Wisconsin Unemployment Job Training
Updated : June 21st, 2019
The Department of Workforce Development’s employment training opportunities help ensure Wisconsin workers are prepared for skills that are in demand now and in the future. Wisconsin workers will have the skills to succeed in family-sustaining jobs.
By focusing resources on training that’s employer-driven and industry based, employers will have the skilled workers they need.
Find the help you need with the assistance of one of the following programs by Department of Workforce Development (DWD).
Apprenticeship is a structured system of training designed to prepare individuals for skilled occupations. It combines on-the-job training under the supervision of experienced journey workers with related classroom instruction. Apprentices who successfully complete the prescribed number of hours of training in an apprenticeship program become certified skilled workers.
A written agreement between the apprentice and the apprenticeship program is registered with the Bureau of Apprenticeship Standards, Department of Workforce Development.
You “earn while you learn” – you can make a living wage with health insurance, retirement and other benefits while learning skills in a trade. As your skill level increases by learning the trade both in the classroom and on the job site, your wages also increase progressively. After completion of an apprenticeship program, your journey-level status is recognized nationally.
Which jobs train using apprenticeship?
- Construction Trades
- Industrial/Manufacturing Trades
- Service Trades
Know more about apprenticeship and to apply here.
UI Profiling and Reemployment Services
The UI Profiling and Reemployment Services program was established specifically to move people from dislocation and claimant status to employed status as quickly as possible. Based on partnerships between Job Service and local dislocated worker program service providers, Wisconsin has in place a service structure that makes claimants aware of the variety of services, programs and tools available to help them become reemployed. This program doesn’t set up a whole new set of services. Instead, it simply helps individuals take advantage of services that are already provided in a community.
Amendments made to the Social Security Act in 1993, set the following requirements for all states across the U.S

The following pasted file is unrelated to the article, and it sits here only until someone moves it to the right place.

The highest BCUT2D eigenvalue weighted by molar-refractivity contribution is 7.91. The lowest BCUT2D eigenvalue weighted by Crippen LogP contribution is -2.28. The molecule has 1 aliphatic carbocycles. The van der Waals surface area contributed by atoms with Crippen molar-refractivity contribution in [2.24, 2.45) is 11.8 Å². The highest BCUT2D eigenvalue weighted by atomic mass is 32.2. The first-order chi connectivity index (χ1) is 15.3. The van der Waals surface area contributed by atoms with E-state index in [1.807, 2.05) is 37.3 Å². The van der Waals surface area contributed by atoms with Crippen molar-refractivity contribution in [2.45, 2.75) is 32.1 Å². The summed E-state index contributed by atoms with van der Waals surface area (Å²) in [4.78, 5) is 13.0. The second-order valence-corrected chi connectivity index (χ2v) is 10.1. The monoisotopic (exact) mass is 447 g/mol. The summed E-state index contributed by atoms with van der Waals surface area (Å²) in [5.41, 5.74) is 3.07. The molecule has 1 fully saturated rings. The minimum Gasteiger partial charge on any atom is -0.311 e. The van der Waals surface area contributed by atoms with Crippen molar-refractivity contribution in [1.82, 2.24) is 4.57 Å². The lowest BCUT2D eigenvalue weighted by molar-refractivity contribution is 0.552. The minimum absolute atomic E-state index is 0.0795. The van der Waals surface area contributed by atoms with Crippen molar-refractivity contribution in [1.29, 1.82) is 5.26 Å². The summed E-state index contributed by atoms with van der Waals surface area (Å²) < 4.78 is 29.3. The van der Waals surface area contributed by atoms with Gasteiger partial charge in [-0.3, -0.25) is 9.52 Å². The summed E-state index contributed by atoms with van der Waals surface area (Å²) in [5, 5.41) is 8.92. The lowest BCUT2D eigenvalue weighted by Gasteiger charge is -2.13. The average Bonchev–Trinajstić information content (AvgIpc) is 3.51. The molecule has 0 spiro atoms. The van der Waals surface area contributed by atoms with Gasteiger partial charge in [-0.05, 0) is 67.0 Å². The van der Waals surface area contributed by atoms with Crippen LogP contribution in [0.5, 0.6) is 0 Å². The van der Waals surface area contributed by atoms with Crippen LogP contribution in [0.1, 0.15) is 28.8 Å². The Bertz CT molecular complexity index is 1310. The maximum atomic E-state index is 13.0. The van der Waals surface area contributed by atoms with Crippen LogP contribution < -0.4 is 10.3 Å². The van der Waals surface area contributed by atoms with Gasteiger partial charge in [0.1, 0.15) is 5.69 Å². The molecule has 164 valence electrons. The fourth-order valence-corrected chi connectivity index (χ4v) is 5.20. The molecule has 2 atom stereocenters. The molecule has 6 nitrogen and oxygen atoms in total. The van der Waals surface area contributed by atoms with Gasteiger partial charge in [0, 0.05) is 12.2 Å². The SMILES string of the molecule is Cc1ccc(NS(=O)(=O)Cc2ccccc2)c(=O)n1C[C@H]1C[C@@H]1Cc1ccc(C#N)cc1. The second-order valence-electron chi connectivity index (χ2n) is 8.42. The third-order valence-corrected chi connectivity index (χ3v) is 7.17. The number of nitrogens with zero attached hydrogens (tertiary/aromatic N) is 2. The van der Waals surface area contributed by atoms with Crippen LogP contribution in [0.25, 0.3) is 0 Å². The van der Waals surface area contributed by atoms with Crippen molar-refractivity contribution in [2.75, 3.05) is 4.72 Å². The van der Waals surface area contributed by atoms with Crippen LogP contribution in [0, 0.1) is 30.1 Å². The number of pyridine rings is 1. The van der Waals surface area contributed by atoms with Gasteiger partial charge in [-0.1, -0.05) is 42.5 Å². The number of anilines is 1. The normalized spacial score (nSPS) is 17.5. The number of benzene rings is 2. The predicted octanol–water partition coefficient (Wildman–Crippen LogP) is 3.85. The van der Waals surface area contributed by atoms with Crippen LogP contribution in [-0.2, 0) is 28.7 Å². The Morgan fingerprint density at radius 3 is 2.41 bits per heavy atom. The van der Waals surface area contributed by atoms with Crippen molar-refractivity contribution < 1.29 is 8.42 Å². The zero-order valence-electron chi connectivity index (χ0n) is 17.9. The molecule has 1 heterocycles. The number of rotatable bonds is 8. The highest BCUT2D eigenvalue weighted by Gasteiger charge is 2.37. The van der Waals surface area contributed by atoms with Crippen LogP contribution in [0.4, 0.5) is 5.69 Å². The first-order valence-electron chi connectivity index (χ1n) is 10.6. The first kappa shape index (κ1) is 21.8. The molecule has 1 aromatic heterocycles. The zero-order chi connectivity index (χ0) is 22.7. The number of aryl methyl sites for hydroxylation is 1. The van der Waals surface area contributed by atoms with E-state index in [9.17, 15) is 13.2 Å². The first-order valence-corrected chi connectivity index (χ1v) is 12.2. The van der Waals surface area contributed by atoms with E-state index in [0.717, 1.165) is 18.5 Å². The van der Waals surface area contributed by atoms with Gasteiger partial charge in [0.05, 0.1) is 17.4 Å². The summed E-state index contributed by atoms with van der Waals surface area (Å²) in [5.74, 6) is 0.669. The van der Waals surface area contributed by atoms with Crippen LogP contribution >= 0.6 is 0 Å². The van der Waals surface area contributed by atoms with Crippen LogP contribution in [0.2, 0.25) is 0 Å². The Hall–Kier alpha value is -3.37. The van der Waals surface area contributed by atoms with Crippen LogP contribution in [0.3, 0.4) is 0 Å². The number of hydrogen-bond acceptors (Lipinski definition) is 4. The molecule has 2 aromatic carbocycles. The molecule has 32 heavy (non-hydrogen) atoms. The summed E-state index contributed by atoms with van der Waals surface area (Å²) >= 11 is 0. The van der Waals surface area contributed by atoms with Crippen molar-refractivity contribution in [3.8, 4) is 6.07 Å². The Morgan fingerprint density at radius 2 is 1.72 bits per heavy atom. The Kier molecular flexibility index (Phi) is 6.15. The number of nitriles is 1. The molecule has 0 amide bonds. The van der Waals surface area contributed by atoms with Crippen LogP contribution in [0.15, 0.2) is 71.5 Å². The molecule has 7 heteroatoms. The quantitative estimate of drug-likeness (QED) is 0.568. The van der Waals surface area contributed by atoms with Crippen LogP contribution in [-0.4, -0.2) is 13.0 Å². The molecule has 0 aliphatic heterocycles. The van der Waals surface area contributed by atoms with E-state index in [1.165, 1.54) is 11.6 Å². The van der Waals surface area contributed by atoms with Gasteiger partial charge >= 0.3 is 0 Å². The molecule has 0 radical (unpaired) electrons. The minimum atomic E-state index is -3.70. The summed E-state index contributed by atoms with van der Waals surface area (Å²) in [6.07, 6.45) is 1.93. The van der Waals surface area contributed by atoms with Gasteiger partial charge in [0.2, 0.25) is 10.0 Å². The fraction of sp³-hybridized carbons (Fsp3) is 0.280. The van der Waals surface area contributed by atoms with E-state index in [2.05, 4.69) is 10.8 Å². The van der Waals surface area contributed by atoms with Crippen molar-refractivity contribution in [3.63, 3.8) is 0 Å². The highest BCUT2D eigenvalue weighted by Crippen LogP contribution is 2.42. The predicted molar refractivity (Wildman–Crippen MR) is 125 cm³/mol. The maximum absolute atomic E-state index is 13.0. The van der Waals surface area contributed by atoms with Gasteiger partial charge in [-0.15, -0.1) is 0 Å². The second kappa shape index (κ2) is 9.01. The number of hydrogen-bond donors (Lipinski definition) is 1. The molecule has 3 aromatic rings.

- States are required to identify candidates who are about to exhaust their UI benefits and candidates who will need assistance with job search programs
- Candidates identified thus must be referred to Reemployment services
- Conduct proper follow-up checks and collect necessary information related to the services provided
- States are required to meet “such other requirements” that the Secretary of Labor decides.
UI profiling is mostly for individuals who are likely to exhaust their regular unemployment benefits. The term “Profiling” is used broadly to refer to the process of providing program services consisting of –
- Identification of dislocated workers
- Referring them to Job Service or the WIA Dislocated Worker Program for an orientation,
- Following up on the claimants’ employment/service progress.
For work registration or other reemployment services logon to http://jobcenterofwisconsin.com or contact your nearest job center.
To locate the nearest job center call 1-888-258-9966 toll free or search online at http://wisconsinjobcenter.org/directory/. If you reside in another state contact the nearest public employment office.
Did you know that you have to keep track of all your work search efforts while claiming benefits? Click here to know more about it.
Exhausted all your regular benefits? Know more about extended benefits.
- All About The Families First Coronavirus Response Act
- How To Collect Unemployment Benefits If Coronavirus Has Cost You Your Job
- How To Get A Job If You Have A Disability
- How The American Elections Create Jobs
- Unemployment & mental health: How losing your job takes a toll on the psychological state
- View all articles